In 1993, “60 Minutes” did a story on an increasingly popular asylum scam in which incoming migrants would destroy their travel documents, claim political persecution at home and apply for asylum. They would receive work documents and then disappear into the growing population of undocumented migrants.

Faced with such rising asylum claims, the Clinton administration adopted new asylum guidelines in 1995, including the new requirement of a 180-day waiting period before work authorization.

Within the first year, asylum applications dropped 57 percent, a “dramatic success,” Doris Meissner, then commissioner of the Immigration and Naturalization Service, told The Washington Post in 1996.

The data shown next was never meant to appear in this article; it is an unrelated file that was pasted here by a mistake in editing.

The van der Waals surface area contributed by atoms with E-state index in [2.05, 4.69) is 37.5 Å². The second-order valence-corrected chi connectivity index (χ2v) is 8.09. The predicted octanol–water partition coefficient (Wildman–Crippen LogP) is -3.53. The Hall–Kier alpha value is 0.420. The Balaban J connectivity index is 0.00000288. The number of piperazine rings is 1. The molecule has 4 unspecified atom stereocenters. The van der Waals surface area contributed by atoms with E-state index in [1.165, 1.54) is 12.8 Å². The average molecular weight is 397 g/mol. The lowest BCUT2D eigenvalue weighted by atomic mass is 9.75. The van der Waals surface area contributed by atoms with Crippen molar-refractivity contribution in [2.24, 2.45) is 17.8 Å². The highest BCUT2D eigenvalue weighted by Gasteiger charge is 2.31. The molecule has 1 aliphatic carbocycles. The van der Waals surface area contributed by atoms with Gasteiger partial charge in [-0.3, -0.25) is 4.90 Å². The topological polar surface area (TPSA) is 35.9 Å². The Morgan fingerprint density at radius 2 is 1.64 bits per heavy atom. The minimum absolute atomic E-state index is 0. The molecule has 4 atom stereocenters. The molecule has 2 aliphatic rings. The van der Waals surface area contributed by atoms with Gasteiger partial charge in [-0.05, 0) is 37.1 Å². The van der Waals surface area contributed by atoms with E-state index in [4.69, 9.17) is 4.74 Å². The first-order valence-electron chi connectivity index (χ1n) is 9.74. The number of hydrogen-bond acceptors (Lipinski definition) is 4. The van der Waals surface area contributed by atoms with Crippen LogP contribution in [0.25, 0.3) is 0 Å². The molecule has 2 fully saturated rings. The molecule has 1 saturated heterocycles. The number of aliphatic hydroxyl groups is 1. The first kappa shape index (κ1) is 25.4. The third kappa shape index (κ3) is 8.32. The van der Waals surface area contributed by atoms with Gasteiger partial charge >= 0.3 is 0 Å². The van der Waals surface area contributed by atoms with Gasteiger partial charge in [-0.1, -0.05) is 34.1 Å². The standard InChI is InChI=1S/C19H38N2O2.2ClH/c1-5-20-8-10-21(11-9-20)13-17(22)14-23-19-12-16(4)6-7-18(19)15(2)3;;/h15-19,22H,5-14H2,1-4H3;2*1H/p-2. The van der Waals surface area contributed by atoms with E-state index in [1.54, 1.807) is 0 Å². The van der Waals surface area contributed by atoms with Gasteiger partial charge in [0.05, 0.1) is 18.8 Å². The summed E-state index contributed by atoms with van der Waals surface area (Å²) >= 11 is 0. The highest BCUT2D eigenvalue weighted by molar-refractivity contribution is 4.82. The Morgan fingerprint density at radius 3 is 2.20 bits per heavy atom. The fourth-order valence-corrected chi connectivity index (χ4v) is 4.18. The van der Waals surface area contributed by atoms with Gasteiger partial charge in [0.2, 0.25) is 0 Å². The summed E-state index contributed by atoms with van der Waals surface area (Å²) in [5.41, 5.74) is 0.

The story continued: ” ‘For many years our nation’s asylum system was out of control and fraught with abuse,’ she told a news conference. The Immigration and Naturalization Service ‘has fixed a broken system through asylum reforms,’ notably by ending the virtually automatic issuance to asylum seekers of work authorizations, which had become a ‘magnet’ for spurious applications, Meissner said.”

With that drop, the proportion of asylum claims that were found valid rose from less than 20 percent to slightly over 33 percent. In recent years, however, the validity rate has begun trending down again.

Although The New York Times (“Immigrants may be fed false stories to bolster asylum pleas,” July 11, 2011) and other news outlets have done stories on asylum fraud, Maine newspapers aren’t interested in this subject. We’re given only stories that pull our heartstrings. Some of the stories are true, but many likely aren’t.

Julie Tosswill


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